What an amazing meal and wonderful experience Momofuku Shoto is! David and I both think so… Even though we experienced it two weeks apart!
David Chang’s Toronto restaurant has three floors at 190 University Ave in the heart of downtown, and Momofuku Shoto is at the top. It shares the floor with Daisho, a more traditional upscale restaurant. Shoto is basically a smaller room off to the side, with seating around a shiny bar. It provides a tasting menu (8-10 courses) and an atmosphere where you watch and interact with the chefs preparing your food. Great fun. Great food.
As David and I went two weeks apart, I had an idea of what the tasting menu would be all about. In comparing menus, we had just three differences. I like to think I got the best meal… But David definitely got the best experience as David Chang was in town and sitting right beside him for a few minutes. That, I am jealous about.
The appetizers to start were a trio of snacks. Each wonderful little bites, paired with a Spanish blanco vermouth. Who knew I liked vermouth?! Chilled, not overly sweet or strong. The first snack was a custard type dish with a lovely heat that lingered, followed by a smoked mackerel fritter (my favourite of the trio) and an anchovy bite with parsley and lemon.
The first course was a beautiful Thai basil branzino with green tomato that was paired perfectly with a classic Sake with melon and pear notes. Light and refreshing!
The second course may have been my favourite of the entire night. One of the chefs told me it was the first night on the menu, after being served at a private function three nights earlier (so Dave did not get to experience this one). The chef laughed that he felt eyes on him and pressure, because it took him a long time to put it together. I told him that he could take all the time he wanted if it was that good every time! The dry-aged sirloin acted like nori in a sushi roll, wrapping in a sweet and pickled turnip. It was to die for! The pairing for this course was a German Pinot Noir. The spicy notes worked very well with the sirloin.
The third course was another difference between David and I. He had a red pepper soup of crab, lobster mushroom and paprika, while I was served a crab soup with potato and oyster and a great soft cracker to dip. The mushrooms were really amazing and came from BC (check out the big plate I got to see)! The soup was paired with a deeply aromatic and fruity Champagne.
The next course was one of David’s favourites, a tortellini with chicken sausage, eggplant and black sesame. The Tuscan Merlot was a great combination for such a warm and hearty dish.
The fifth course had the best aroma of the night, hands down! My version of the cod dish was served with wild rice (that was surprisingly crunchy in a great way), with deep ginger taste and smell. Quite heavenly with a white German Pinot that was light and didn’t compete with the ginger. David’s had his cod with artichoke, olive and coconut.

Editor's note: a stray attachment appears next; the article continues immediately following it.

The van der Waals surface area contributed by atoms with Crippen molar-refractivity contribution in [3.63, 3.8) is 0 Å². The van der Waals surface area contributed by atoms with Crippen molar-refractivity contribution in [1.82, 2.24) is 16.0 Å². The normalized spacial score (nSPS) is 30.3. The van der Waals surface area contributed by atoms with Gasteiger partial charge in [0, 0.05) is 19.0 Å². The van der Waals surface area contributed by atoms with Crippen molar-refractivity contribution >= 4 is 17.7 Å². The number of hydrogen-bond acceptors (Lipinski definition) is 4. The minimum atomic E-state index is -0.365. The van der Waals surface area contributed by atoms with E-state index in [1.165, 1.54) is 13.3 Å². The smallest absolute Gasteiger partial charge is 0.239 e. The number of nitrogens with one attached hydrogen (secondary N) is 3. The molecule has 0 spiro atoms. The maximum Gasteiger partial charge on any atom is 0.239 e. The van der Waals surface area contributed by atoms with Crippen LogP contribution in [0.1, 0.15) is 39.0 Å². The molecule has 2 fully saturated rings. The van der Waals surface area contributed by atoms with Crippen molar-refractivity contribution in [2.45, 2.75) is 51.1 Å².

Heading towards the end of the meal, the fatty pork rib with summer bean, black bean and clam was likely David’s absolute favourite, with hints almost of a complex BBQ sauce. I was interested to see it was paired with a Reisling – not what I would pair with pork so that opened my eyes a bit.
At this point, David and I were each offered an additional foie gras course – and of course we said yes! It was a fascinating dessert-like dish with marinated tart blueberries and quince jelly at the bottom, with frozen foie gras grated over the top – very interesting and very rich! The sommelier told me this is the only David Chang recipe in the restaurant (as the rest of the menu is based on the creativity of the Momofuku Shoto team).
The second last course was a palatte referesher of a corn sherbet with peach and miso. Quite a lovely and light couple of bites.
I definitely got the best of the last dessert course! David wasn’t fond of his pistachio ice cream with strawberry (he thought it tasted more like avocado). I loved my thyme and buttermilk cake with a crab apple sorbet – wonderfully paired with a sparking rose wine from France.
What a spectacular restaurant Momofuku Shoto is! The service and ambience is impeccable and it was a great experience for a solo diner, as you have lots to look at and people to interact with around the bar. A fancy older European gentleman sat next to me for the last half of my meal and we chatted here and there about the food and ingredients. He thanked me for being good company and asked if I was in the business. I am pretty sure he meant the restaurant business 😉